The Emotional Freedom Technique (or EFT for short) is quite simple, and quite effective. But how does it work? Well, chances are you’ve heard about the benefits of acupuncture for health problems. But we have good news if you don’t like needles: Simply tapping with your fingertips can give you the same stress-busting, health-enhancing results as acupuncture, and you can do it right at home.
Next time you're stressed, lethargic, or just plain exhausted, give EFT a try. After a few minutes, you may just feel significantly better, and for little effort — and you may have picked up a new weapon in your arsenal against the anxiety in your life.
What is Emotional Freedom Technique?
Maybe you're asking the obvious: Is emotional freedom technique evidence based? More good news: Recent scientific studies back it up. Tapping on certain “acupoints” — specific places where nerves connect or intersect — produces calming vibrations that slow brainwaves, decrease stress hormone levels at least 24 percent, and reduce activity in the brain’s fear center.
University of Arizona researchers have successfully used tapping (also called EFT for “Emotional Freedom Technique”) to reduce symptoms of PTSD in veterans returning home after combat. EFT is often used by athletes to boost confidence, focus and prevent “choking” under pressure; in one study, golfers taught to tap improved their technique as much as 75 percent.
Want to see for yourself? Here’s how to do it.
How does Emotional Freedom Technique work?
Using EFT doesn't require following strict instructions; in fact, it works best if you decide on the eight amount of pressure and a good speed for you. Therefore, everyone's EFT might look a little different. To start, tap each point between 7-10 times, using your index and middle fingers. Choose the pace and pressure you find most relaxing — as long as you keep the tapping motion rhythmic and steady.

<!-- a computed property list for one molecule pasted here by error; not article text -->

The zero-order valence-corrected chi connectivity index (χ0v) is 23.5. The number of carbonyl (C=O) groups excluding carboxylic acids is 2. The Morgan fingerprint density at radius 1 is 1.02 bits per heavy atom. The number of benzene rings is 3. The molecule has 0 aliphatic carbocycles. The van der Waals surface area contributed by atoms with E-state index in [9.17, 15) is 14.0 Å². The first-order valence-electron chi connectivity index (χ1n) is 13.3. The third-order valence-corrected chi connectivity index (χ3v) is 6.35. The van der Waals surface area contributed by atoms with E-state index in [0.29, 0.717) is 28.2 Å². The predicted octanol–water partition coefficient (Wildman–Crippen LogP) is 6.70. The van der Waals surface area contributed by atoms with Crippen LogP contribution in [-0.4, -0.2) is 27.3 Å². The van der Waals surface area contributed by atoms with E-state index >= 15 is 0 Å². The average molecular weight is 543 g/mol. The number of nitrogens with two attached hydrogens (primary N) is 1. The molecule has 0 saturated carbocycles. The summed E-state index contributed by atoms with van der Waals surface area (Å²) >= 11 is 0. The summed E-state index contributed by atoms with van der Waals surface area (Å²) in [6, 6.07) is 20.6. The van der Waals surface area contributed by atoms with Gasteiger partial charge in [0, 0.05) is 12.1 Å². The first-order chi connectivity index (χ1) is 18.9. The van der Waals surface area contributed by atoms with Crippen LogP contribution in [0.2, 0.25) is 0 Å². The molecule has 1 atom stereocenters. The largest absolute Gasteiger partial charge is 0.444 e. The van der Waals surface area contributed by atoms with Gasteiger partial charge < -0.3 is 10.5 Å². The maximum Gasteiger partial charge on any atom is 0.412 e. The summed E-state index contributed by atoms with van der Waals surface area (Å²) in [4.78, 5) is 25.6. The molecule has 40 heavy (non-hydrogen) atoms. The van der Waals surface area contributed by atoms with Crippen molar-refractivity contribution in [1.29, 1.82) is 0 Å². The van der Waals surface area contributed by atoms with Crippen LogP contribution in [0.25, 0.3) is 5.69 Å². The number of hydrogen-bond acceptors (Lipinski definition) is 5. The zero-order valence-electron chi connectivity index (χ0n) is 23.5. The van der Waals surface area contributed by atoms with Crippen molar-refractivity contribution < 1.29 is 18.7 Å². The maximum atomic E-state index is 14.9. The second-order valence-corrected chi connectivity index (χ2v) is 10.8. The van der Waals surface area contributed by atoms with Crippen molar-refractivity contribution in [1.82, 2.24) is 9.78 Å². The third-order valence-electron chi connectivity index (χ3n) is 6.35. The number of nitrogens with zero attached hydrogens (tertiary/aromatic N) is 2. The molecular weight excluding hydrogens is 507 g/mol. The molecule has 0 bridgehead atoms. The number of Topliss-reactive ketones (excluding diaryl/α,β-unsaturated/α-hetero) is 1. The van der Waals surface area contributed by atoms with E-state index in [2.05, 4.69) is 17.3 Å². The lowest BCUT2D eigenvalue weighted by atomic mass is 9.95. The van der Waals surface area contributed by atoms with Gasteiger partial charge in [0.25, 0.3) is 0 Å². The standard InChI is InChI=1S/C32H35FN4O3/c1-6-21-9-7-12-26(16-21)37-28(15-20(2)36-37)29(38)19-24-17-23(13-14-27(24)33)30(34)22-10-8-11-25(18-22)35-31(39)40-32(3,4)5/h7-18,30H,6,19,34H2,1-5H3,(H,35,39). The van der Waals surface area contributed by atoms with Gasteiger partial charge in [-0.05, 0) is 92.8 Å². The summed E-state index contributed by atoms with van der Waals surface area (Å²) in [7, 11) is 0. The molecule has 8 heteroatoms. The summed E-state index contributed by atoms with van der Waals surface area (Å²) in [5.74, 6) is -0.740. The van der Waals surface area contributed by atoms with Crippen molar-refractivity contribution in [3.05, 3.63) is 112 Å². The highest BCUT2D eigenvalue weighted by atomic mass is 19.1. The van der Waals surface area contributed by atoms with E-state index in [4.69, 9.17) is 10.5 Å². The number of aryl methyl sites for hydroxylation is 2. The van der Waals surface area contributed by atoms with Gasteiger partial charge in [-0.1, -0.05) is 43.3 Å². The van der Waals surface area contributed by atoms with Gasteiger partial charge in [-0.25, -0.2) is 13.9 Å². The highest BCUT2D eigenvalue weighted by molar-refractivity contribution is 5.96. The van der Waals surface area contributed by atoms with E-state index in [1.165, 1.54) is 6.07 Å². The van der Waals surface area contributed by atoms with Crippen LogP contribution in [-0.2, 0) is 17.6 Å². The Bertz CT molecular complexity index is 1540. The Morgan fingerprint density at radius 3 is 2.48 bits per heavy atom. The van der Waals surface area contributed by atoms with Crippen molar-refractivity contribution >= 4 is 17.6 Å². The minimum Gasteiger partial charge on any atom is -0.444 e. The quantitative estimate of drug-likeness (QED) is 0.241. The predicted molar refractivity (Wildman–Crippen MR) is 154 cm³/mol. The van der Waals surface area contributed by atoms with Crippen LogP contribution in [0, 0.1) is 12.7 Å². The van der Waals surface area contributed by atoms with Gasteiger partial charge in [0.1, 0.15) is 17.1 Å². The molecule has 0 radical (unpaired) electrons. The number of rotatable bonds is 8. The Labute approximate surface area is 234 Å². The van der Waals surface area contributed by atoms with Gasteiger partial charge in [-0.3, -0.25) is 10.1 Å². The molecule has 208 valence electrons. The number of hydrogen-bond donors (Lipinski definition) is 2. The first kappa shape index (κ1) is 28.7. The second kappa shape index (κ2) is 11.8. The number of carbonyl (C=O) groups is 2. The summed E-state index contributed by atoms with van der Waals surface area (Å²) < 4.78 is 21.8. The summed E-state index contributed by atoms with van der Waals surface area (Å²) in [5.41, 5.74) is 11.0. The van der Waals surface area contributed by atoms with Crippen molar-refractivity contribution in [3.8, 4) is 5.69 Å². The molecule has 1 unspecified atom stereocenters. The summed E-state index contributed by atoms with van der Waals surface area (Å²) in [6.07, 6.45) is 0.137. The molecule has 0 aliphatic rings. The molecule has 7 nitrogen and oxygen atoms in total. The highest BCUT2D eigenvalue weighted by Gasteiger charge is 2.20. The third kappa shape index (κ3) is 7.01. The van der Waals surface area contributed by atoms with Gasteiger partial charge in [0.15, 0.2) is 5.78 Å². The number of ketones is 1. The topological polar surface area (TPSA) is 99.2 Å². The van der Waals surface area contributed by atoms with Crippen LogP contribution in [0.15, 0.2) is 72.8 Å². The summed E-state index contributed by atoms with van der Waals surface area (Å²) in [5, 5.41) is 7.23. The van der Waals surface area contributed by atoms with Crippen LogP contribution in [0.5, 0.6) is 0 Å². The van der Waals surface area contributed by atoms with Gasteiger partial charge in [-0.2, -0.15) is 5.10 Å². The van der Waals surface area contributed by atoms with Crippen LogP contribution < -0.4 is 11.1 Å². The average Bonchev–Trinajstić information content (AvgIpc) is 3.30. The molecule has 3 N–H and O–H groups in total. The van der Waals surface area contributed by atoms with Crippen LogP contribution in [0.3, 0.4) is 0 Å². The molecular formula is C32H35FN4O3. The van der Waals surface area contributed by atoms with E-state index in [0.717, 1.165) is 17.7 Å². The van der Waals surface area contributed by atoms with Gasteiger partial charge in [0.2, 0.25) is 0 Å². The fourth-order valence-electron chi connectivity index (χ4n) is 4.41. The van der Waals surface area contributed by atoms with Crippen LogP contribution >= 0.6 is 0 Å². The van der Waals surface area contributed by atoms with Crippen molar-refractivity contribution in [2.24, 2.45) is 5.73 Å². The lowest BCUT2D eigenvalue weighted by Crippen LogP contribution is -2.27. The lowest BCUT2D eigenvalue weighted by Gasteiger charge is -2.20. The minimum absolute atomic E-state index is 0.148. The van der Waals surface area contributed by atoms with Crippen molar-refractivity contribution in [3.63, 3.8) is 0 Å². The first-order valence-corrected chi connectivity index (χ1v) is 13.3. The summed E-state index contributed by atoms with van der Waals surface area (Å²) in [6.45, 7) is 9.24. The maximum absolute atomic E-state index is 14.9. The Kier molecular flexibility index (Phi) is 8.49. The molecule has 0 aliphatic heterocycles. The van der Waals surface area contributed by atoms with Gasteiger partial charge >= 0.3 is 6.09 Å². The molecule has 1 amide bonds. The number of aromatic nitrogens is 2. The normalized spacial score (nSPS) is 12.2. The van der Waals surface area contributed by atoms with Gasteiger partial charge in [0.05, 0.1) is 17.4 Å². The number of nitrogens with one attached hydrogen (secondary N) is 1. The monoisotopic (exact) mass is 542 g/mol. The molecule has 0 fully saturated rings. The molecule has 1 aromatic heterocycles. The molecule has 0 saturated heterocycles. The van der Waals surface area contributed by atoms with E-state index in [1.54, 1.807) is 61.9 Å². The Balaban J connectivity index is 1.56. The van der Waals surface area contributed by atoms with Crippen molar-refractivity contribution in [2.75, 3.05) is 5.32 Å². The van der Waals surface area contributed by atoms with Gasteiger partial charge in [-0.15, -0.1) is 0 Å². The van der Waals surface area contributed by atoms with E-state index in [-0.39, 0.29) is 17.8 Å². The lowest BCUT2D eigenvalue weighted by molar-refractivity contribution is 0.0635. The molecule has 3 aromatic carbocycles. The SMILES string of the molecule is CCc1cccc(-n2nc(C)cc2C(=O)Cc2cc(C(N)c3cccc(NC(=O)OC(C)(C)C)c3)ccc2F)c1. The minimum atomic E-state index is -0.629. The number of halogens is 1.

For EFT to work the best, here are the five places on your face you'll want to tap.
1. Tap under your eye for anxiety.
Facing a stressful event? Gently tap the bony ridge underneath the pupil of each eye. “In about 80 percent of cases, people feel relief in one minute,” says Peter Lambrou, Ph.D., coauthor of Instant Emotional Healing. “This point corresponds to the stomach, where we physically experience most anxiety-related symptoms.” Nervous dental patients who tapped here cut their fear and anxiety in half.
Tapping under your eye can bring relief in under a minute. (Photo Credit: Getty Images)
2. Tap under your nose for energy.
Tapping the spot between your nose and your upper lip, called “The Revival Point,” enhances the flow of blood and oxygen to the brain to deliver a quick jolt of energy. Reducing fatigue isn’t the only reason for its nickname: Pressing there is a proven first-aid technique for restoring consciousness to someone who has fainted.
3. Tap your brow to boost concentration.
Tapping right above the inside of the eye where your brow begins affects nerves that travel between the brain and the eye, which, researchers say, reduces eye strain and cures headaches, while also enhancing concentration and mental function. In one Japanese study tapping the point even improved short-term memory in dementia patients.
4. Tap beneath your collarbone to increase willpower.
Tapping the fleshy indentation alongside the sternum stimulates the hypothalamus, the brain’s emotional control center, quelling cravings for everything from chocolate to cigarettes. In one study, dieters who used this technique lost more weight than a control group — and were still free of cravings 12 months later. In another study, tapping this point triggered an 83 percent drop in appetite within 20 minutes.
5. Tap under your lower lip to tame tension.
Muscles knotted? Neck stiff? Tap in the indentation below your bottom lip, and you’ll unwind in no time. Stimulating this point relaxes constricted muscles in the face and neck — the place we store pent-up stress and tension the most. It even interrupts the transmission of pain signals from the nerves to the brain. No wonder it helps treat fibromyalgia, as well as post-operative pain.
This story originally appeared in our print magazine.